Phnom Penh, Cambodia (8.00am Jan. 15, 2016) – Today remarkable camera trap footage was released showing the largest group of wild Asian elephants captured on film in the Central Cardamom Protected Forest over the past decade. The footage shows at least 12 individual Asian elephants, including young, as they graze, interact and move through the forest. The footage debuts as Conservation International (CI) announces the creation of Cambodia's first ever conservation trust fund for Central Cardamom Protected Forest (CCPF).
For over 14 years, Conservation International (CI) has worked closely with the Cambodian Government to protect this forest – critical to supporting the lives and livelihoods of 3.5 million people in the Cardamom Mountain range, and fisheries and agriculture downstream.
"Seeing a productive herd like this in the CCPF further confirms to us that this conservation program, Cambodia's oldest and largest, is working," said Tracy Farrell, Regional Director of CI's Greater Mekong Program.
Asian Elephants once roamed from the middle east to Southeast Asia but now exist only in habitat fragments. The Cardamom Mountains hold one of the largest wild populations left in Southeast Asia although direct evidence of large herds in this protected area, which spans 401,313 hecatres is hard to come by due to their elusive nature" Asian Elephants, which migrate between 20-50km each year, require intact forest habitats to thrive. Threats such as hydropower development and agriculture are impacting the animals' routes and causing increased conflict with humans as the animals raid crops. Seeing these 12 individuals demonstrates the effectiveness of the protected forest.
"The footage came at a great time in the protected forest's history as today we launch an innovative trust fund created to sustainably finance the CCPF in perpetuity," said Chris Stone of The Global Conservation Fund (GCF).
The Trust Fund was created by CI together with the Cambodian Forestry Administration (FA) and launched today with an initial US$2.5 million from the Global Conservation Fund and Daikin Industries. The funding goal is to raise US$10 million, which will generate enough capital to sustain the protected forest project in perpetuity. This cost includes ongoing FA enforcement, research and monitoring activities and community engagement.
"Protected forests are a fundamental solution to the challenge of forest loss and degradation in Cambodia. Illegal logging and wildlife poaching for trade and food, through to large scale agriculture and land clearing concessions are having devastating effects. The CCPF program aims to ensure no net loss of forest cover." Said Bunra Seng, Country Director of CI Cambodia.
So far the protection efforts are tracking well as a 2012 independent review found this area to have only 2% forest loss compared to 15% in the 10km buffer around it in the period from 2006-2012.
Farrell advised that: "the Cardamom Mountains have an estimated value of around one billion USD per year in the goods and ecosystem services it provides to Cambodia – from timber, crops, forest carbon, non-timber forest products, biodiversity, water, to recreation value. Scientists estimate that these mountains sequester around 230 million metric tons of C02 (MtCO2) and, as such, represents Cambodia's largest carbon asset. The CCPF alone sequesters over 190MtCO2 which roughly translates to taking 41.2 million cars off the road." As reflected in the recent Paris Agreement on climate change, tropical forests provide immense benefits for our climate. Keeping them intact can help us capture carbon and can also help communities adapt to the impacts of a changing climate by securing freshwater resources and preventing erosion.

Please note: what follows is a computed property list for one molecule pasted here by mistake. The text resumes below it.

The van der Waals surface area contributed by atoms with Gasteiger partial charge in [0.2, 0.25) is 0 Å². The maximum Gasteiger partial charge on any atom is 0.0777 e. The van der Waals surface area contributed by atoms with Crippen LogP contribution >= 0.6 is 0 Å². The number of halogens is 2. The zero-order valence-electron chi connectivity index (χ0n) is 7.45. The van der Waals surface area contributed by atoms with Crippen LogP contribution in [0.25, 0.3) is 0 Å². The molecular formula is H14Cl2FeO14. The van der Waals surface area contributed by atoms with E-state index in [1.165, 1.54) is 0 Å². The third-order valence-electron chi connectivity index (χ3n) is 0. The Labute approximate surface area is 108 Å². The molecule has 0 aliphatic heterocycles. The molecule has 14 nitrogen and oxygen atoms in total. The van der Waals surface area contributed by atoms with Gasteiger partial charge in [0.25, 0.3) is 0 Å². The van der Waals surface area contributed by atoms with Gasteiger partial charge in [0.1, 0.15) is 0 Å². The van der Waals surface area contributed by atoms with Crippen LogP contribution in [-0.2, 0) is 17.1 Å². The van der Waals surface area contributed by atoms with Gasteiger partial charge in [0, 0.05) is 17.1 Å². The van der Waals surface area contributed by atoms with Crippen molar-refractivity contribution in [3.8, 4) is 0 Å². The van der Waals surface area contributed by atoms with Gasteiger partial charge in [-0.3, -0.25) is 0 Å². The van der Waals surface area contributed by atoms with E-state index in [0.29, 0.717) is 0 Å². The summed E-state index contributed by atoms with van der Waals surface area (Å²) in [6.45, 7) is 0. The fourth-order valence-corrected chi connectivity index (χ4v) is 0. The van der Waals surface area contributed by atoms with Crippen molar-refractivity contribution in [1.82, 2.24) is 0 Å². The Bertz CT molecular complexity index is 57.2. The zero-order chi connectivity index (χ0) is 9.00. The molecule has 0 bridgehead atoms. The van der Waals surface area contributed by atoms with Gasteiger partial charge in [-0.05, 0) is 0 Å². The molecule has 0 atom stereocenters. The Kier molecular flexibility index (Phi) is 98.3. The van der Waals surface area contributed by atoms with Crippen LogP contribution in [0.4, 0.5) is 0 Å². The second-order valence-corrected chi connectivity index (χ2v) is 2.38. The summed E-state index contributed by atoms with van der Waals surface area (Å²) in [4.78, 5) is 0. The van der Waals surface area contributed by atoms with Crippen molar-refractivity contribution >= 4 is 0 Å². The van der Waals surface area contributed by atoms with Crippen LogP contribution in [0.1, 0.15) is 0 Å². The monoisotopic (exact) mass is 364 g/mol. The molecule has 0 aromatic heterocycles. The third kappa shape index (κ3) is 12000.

Additionally, Farrell noted the importance of the CCPF forest to communities; it directly supports some 30,000 people through provision of freshwater in a 5 km buffer zone region and another 100,000 people indirectly within a 5 km radius. The forest feeds into rivers that feed into the Tonle Sap Lake which, in turn, feeds all of Cambodia.
The Cardamom Mountains are known as one of the largest reservoirs of nature for Cambodia, home to approximately one-third of all endangered and rare species listed under the Cambodian Forestry Law, and 54 IUCN listed threatened species. These include the clouded leopard, Siamese crocodile, Asiatic black bear, pileated gibbon, and many rare plant species such as the Merkus Pine and unique orchids.
Available content for media (***Please Provide Image Credits***)
Elephant footage available at: https://youtu.be/XGlTHR8aD-o
Please credit Photo/Footage courtesy Cambodia HARVEST and Conservation International
Photographs Available at: https://ci.tandemvault.com/lightboxes/NwWZ9Kc3T?t=lsGjefktM and https://ci.tandemvault.com/lightboxes/IPqiSPmL5?t=TIaIxbMAe
Please credit as advised in system.
About Conservation International
Since 1987, Conservation International has been working to improve human well-being through the care of nature. With the guiding principle that nature doesn't need people, but people need nature for food, water, health and livelihoods—CI works with more than 1,000 partners around the world to ensure a healthy, more prosperous planet that supports the well-being of people. Learn more about CI and the "Nature Is Speaking" campaign, and follow CI's work on Facebook, Twitter, Instagram and YouTube.